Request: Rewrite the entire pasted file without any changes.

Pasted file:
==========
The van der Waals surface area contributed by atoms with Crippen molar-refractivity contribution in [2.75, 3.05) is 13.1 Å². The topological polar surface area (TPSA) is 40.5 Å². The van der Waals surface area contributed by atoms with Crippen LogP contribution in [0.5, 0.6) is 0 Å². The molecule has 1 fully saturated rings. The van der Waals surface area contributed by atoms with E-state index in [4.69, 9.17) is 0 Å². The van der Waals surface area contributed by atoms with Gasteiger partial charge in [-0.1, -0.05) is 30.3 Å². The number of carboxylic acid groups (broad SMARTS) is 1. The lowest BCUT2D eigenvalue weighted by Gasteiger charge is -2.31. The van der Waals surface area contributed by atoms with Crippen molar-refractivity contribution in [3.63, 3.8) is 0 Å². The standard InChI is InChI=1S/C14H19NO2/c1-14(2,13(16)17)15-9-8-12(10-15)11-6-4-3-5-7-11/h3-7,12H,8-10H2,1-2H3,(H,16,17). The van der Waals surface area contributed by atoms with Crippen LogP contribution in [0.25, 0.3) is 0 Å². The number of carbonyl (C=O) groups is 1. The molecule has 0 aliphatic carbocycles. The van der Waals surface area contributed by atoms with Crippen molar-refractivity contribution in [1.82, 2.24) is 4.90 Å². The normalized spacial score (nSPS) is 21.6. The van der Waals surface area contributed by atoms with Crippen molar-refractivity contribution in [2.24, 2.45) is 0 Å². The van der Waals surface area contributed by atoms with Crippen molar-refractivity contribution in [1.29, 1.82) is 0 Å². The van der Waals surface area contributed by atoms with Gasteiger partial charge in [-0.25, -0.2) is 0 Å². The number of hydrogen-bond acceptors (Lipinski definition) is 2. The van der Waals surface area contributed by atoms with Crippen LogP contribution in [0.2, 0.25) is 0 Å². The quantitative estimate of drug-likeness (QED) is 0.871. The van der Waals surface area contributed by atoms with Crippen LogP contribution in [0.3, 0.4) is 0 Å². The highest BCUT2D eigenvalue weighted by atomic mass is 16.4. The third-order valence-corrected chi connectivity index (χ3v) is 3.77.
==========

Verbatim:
The van der Waals surface area contributed by atoms with Crippen molar-refractivity contribution in [2.75, 3.05) is 13.1 Å². The topological polar surface area (TPSA) is 40.5 Å². The van der Waals surface area contributed by atoms with Crippen LogP contribution in [0.5, 0.6) is 0 Å². The molecule has 1 fully saturated rings. The van der Waals surface area contributed by atoms with E-state index in [4.69, 9.17) is 0 Å². The van der Waals surface area contributed by atoms with Gasteiger partial charge in [-0.1, -0.05) is 30.3 Å². The number of carboxylic acid groups (broad SMARTS) is 1. The lowest BCUT2D eigenvalue weighted by Gasteiger charge is -2.31. The van der Waals surface area contributed by atoms with Crippen molar-refractivity contribution in [3.63, 3.8) is 0 Å². The standard InChI is InChI=1S/C14H19NO2/c1-14(2,13(16)17)15-9-8-12(10-15)11-6-4-3-5-7-11/h3-7,12H,8-10H2,1-2H3,(H,16,17). The van der Waals surface area contributed by atoms with Crippen LogP contribution in [0.25, 0.3) is 0 Å². The number of carbonyl (C=O) groups is 1. The molecule has 0 aliphatic carbocycles. The van der Waals surface area contributed by atoms with Crippen molar-refractivity contribution in [1.82, 2.24) is 4.90 Å². The normalized spacial score (nSPS) is 21.6. The van der Waals surface area contributed by atoms with Crippen molar-refractivity contribution in [2.24, 2.45) is 0 Å². The van der Waals surface area contributed by atoms with Crippen molar-refractivity contribution in [1.29, 1.82) is 0 Å². The van der Waals surface area contributed by atoms with Gasteiger partial charge in [-0.25, -0.2) is 0 Å². The number of hydrogen-bond acceptors (Lipinski definition) is 2. The van der Waals surface area contributed by atoms with Crippen LogP contribution in [0.2, 0.25) is 0 Å². The quantitative estimate of drug-likeness (QED) is 0.871. The van der Waals surface area contributed by atoms with Crippen LogP contribution in [0.3, 0.4) is 0 Å². The highest BCUT2D eigenvalue weighted by atomic mass is 16.4. The third-order valence-corrected chi connectivity index (χ3v) is 3.77.